Richard Parsons, the former chairman of mega-bank Citigroup (who stepped down from his post just a few days ago), said yesterday that the repeal of Glass-Steagall — the Depression-era regulation separating investment and commercial banking — helped precipitate the financial crisis of 2008:
Richard Parsons, speaking two days after ending his 16-year tenure on the board of Citigroup Inc. (C) and a predecessor, said the financial crisis was partly caused by a regulatory change that permitted the company’s creation. [...]
“To some extent what we saw in the 2007, 2008 crash was the result of the throwing off of Glass-Steagall,” Parsons, 64, said during a question-and-answer session. “Have we gotten our arms around it yet? I don’t think so because the financial- services sector moves so fast.”
It was Citigroup that was the first big beneficiary of the repeal of Glass-Steagall, which allowed Citibank to merge with Traveler’s Group to form Citigroup. Former Citigroup Chairman Sandy Weill used to have a portrait on his office wall that proclaimed him, “The Shatterer of Glass-Steagall.” Of course, Citigroup needed to bailed out during the financial crisis of 2008.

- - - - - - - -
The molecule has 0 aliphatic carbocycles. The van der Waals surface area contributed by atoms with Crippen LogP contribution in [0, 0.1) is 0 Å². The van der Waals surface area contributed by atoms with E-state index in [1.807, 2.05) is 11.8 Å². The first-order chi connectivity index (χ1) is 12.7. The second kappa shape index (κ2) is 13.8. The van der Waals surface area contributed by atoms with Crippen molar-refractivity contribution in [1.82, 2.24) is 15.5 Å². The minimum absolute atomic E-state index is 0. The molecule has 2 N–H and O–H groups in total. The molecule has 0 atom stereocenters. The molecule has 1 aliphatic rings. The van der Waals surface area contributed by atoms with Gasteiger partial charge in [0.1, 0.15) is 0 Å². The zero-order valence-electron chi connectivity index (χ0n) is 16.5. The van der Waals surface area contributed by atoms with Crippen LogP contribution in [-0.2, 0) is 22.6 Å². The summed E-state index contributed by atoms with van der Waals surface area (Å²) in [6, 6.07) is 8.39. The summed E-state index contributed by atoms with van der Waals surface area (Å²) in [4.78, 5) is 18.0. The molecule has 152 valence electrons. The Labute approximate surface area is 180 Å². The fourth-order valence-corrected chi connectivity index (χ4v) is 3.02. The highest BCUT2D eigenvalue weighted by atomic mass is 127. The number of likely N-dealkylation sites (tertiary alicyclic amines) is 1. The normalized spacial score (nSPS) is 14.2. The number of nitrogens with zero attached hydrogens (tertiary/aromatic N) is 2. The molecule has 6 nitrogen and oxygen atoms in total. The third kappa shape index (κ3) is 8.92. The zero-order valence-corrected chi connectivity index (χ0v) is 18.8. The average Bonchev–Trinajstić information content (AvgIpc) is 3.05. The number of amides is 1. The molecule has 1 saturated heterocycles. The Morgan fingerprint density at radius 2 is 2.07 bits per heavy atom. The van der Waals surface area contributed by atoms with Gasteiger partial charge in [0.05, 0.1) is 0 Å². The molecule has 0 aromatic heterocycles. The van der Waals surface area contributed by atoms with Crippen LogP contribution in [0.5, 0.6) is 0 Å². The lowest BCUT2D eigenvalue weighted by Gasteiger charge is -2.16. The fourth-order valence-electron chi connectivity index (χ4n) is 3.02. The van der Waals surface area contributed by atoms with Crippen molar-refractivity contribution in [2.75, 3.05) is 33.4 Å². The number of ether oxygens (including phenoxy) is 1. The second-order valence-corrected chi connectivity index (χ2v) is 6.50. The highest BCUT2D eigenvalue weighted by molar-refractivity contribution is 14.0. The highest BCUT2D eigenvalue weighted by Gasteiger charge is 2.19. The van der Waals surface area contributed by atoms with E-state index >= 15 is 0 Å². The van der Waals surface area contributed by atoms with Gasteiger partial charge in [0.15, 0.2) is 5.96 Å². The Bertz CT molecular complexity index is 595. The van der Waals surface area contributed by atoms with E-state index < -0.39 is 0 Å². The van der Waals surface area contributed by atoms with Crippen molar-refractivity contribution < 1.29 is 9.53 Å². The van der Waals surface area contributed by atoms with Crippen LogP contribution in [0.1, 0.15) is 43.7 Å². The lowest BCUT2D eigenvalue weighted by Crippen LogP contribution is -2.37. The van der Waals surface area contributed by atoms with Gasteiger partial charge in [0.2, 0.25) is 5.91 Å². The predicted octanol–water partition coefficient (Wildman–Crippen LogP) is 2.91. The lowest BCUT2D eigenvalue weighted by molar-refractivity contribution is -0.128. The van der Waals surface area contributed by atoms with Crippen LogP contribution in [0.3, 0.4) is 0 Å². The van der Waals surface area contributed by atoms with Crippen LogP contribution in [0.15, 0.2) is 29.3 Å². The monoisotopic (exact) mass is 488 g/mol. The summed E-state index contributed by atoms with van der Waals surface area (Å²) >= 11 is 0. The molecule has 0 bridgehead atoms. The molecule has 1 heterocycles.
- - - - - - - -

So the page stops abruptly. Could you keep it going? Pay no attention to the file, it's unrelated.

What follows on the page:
Parsons is not the only former Citi executive to see the light of day when it comes to deregulation. Former CEO John Reed has said that investment banking and commercial banking should once again be separated, taking banking back to where it was before the deregulatory zeal of the 1990s took hold.
Parsons doesn’t advocate such a step, and of course, his admission is more than a decade too late. “Why didn’t he do something about it when he had a chance to?” asked financial analyst Mike Mayo. Just yesterday, federal regulators gave banks two years to fully comply with new rules meant to prevent them from engaging in risky trading with taxpayer-backed dollars.